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Samsung "Alex" Chrome OS Netbook Specs

By - Source: Thechromesource | B 12 comments

Another Chrome OS notebook/netbook has reared its head in the Chromium bug reports.

Another Chrome OS-based device has reared its head in the Chromium bug reports, this one codenamed as the Samsung "Alex." While the netbook/notebook has yet to be officially named and confirmed, the report clearly lists specifics like RAM, the processor and more, giving us more insight into what Chome OS products will feature when they reportedly launch in June or July.

According to the report, the Samsung "Alex" will sport a decent step up in specs compared to the Cr-48, offering a 1.5 GHz Intel Atom N550 processor, 2 GB of RAM, Realtek ALC272 audio, and a Sandisk solid state drive for storage. The report also lists the Qualcomm Gobi Chipset 2000 (pdf) for connectivity and a screen resolution of 1280 x 800.

So what's Gobi? Here's Qualcomm's explanation on the official website: "Gobi is the first embedded mobile wireless solution designed to put an end to connectivity limitations. With Gobi, the notebook computer becomes the unifying agent between the different high speed wireless networking technologies deployed around the world and that means freedom from having to locate hotspots, more choice in carrier networks, and, ultimately, freedom to Gobi where you want without fear of losing connectivity – your lifeline to your world."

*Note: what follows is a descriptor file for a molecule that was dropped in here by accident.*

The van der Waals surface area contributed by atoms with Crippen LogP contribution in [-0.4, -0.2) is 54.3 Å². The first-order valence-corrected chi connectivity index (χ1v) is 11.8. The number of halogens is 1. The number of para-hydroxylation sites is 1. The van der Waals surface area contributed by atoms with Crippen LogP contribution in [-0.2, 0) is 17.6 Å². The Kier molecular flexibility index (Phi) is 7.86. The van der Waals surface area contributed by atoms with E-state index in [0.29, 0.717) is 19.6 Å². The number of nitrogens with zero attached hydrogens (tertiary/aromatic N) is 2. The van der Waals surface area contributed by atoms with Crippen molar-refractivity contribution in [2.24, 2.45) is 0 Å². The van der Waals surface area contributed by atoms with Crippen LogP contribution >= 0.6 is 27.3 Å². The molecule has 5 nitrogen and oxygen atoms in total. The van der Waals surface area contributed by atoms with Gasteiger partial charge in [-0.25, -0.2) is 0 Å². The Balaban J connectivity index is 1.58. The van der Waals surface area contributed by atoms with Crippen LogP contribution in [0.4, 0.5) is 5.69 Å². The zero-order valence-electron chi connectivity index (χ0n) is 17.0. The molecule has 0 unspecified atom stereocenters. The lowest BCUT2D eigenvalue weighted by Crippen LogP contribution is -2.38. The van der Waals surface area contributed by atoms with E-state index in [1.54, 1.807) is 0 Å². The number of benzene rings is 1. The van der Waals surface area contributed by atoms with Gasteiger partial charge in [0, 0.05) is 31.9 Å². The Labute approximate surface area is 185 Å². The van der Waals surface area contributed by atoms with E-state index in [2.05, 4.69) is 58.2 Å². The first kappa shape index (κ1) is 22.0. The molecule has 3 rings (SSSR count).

Essentially, the Chrome OS netbook/notebook can be taken anywhere across the globe, used on any wireless network. Prevous reports indicate that the device will be sold like Google's Andorid products— mainly in retail stores and wireless carriers. Using Gobi will make it easier for Google to sell the notebooks across the board rather than having to build one for AT&T, build one for Verizon and so on.

Last week brought reports that Google may charge a subscription for of $10 to $20 for the Chrome OS notebooks. The fee reportedly includes future hardware upgrades and replacements should a component fail. Given that Chrome OS is mainly web-based (cloud), the subscription fee may pay for a wireless Internet connection, or could simply be a subsidized free to keep the cost to consumers low.